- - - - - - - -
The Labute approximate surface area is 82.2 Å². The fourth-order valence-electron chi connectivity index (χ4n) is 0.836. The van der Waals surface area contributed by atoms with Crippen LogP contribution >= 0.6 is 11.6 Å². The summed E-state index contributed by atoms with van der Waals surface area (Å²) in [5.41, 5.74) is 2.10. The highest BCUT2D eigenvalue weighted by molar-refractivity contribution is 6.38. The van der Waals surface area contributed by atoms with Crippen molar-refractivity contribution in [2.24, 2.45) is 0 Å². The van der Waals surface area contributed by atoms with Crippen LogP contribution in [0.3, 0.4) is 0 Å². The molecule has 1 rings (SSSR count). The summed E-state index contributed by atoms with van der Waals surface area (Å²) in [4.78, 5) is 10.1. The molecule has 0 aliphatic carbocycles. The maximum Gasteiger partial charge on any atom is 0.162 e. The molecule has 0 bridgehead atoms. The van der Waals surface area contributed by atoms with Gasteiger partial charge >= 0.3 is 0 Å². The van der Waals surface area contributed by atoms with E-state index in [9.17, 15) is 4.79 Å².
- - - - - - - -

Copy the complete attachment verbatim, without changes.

The Labute approximate surface area is 82.2 Å². The fourth-order valence-electron chi connectivity index (χ4n) is 0.836. The van der Waals surface area contributed by atoms with Crippen LogP contribution >= 0.6 is 11.6 Å². The summed E-state index contributed by atoms with van der Waals surface area (Å²) in [5.41, 5.74) is 2.10. The highest BCUT2D eigenvalue weighted by molar-refractivity contribution is 6.38. The van der Waals surface area contributed by atoms with Crippen molar-refractivity contribution in [2.24, 2.45) is 0 Å². The van der Waals surface area contributed by atoms with Crippen LogP contribution in [0.3, 0.4) is 0 Å². The molecule has 1 rings (SSSR count). The summed E-state index contributed by atoms with van der Waals surface area (Å²) in [4.78, 5) is 10.1. The molecule has 0 aliphatic carbocycles. The maximum Gasteiger partial charge on any atom is 0.162 e. The molecule has 0 bridgehead atoms. The van der Waals surface area contributed by atoms with Gasteiger partial charge >= 0.3 is 0 Å². The van der Waals surface area contributed by atoms with E-state index in [9.17, 15) is 4.79 Å².